PCT deficits grow by £200 million

PCT deficits rose to £476 million in 2005/6, up more than £200 million from the previous year, according to DoH figures.

One in three PCTs are in deficit, most significantly so. The DoH considers a deficit significant if it exceeds 0.5 per cent of turnover. More than 100 PCTs are in this category, and around one in five of these have deficits above 5 per cent of turnover.

The aggregate PCT deficit is equivalent to almost 1 per cent of their total turnover. The worst offenders are in the East, South and South East regions of England, and in London.

NHS acute trust deficits totalled £560 million, 1.5 per cent of their total turnover. But SHAs underspent by over £524 million, or 12 per cent of turnover. One SHA recorded an underspend in excess of £50 million, and five of 28 recorded underspends worth more than a fifth of turnover.

The overall NHS deficit of £512 million is better than expected, and the DoH welcomed a £100 million reduction over the past six months.

However, the figures have yet to be independently audited. In a joint report, the National Audit Office and the Audit Commission warned that the 2004/5 deficit almost doubled once auditors corrected accounts submitted by NHS trusts.

Steve Bundred, chief executive of the Audit Commission, said: 'In 2004/5 there was evidence of inappropriate adjustments or omissions in more than a fifth of the accounts submitted for audit by NHS bodies.'

Auditors' adjustments raised the total NHS deficit for 2004/5 from £134 million to £251 million.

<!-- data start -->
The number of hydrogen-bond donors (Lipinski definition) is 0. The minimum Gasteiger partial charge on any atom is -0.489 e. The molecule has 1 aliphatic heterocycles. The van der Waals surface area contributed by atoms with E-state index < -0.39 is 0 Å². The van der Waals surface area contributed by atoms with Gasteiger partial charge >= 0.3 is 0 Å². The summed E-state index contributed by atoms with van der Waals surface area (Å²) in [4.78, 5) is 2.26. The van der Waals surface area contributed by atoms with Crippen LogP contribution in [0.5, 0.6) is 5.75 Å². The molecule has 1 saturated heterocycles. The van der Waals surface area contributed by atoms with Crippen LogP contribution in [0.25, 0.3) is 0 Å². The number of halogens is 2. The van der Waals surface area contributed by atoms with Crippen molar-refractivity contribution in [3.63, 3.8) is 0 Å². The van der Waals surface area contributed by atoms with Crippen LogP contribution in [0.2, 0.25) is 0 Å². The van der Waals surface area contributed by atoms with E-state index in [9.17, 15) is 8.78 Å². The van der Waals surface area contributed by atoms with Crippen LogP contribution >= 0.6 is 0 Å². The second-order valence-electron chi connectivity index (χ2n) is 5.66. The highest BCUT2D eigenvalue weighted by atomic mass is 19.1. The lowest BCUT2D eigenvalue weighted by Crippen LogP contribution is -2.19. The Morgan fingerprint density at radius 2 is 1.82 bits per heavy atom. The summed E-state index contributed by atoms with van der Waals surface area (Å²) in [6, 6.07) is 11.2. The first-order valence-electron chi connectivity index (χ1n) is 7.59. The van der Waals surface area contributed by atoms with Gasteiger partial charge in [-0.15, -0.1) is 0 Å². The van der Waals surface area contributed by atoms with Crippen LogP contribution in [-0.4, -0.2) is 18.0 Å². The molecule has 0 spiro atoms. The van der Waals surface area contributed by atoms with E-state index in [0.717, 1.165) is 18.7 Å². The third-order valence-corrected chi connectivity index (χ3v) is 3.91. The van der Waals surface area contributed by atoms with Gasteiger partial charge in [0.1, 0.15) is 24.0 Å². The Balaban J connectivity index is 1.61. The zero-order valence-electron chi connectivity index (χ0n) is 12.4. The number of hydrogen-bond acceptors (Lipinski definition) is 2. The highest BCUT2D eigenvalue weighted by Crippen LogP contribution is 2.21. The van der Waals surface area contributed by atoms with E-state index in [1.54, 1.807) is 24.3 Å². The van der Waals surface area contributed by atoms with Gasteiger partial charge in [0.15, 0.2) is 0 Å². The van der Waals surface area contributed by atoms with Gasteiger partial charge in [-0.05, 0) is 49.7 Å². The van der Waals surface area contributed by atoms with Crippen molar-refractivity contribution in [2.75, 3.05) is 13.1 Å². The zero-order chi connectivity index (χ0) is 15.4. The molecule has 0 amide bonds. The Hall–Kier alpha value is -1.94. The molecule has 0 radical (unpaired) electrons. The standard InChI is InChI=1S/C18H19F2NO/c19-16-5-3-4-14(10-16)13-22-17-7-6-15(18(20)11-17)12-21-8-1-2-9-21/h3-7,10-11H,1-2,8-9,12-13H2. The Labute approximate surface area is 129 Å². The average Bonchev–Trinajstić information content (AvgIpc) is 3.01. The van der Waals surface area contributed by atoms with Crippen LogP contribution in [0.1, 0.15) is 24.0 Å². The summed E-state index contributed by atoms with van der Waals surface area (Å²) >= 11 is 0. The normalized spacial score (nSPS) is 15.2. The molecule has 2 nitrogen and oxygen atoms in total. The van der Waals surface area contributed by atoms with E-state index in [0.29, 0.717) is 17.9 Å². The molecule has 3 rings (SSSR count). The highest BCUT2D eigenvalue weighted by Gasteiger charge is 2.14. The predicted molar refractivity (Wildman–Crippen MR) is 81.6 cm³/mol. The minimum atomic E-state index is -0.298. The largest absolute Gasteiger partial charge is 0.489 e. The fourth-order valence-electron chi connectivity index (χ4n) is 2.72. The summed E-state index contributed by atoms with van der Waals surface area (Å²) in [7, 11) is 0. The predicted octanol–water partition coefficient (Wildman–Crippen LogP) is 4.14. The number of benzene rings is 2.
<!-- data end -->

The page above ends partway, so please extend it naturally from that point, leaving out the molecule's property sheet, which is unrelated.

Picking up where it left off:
The report on 2004/5 finances also says that a small number of NHS bodies considered 'deferring payment of key creditors'.

It says this raises concerns that patient services may suffer as trusts attempt to reduce deficits by diverting resources 'away from normal operational and strategic priorities'.

GPC chairman Dr Hamish Meldrum said there was widespread evidence that deficits were hitting patient services: 'We have had reports of services being rationed through referral management schemes.'

But the GPC rejected claims that pay awards for GPs and other healthcare professionals were to blame.

'If deficits were caused by this, they would be evenly spread across the country, but they are patchy,' said Dr Meldrum.

He added pay rises may have contributed but that the underlying causes were more complex.

'Deficits are more likely to have been caused by the way PCTs are funded, and the creation of foundation trusts and independent sector treatment centres,' he said.

nick.bostock@haynet.com

- Opinion, page 25

DoH deficit figures

Live links at GPonline.com

TOP 10 PCTS IN TERMS OF HIGHEST DEFICIT
Selby and York 7.9 %
Cheshire West 8.0 %
Hertsmere 9.2 %
West Wiltshire 8.0 %
Hillingdon 12.8 %
Kensington and Chelsea 7.8 %
Chelmsford 11.0 %
Broadland 7.2 %
North Norfolk 10.4 %
Cambridge City 9.8 %
Source: DoH.

Deficit expressed as percentage of turnover.

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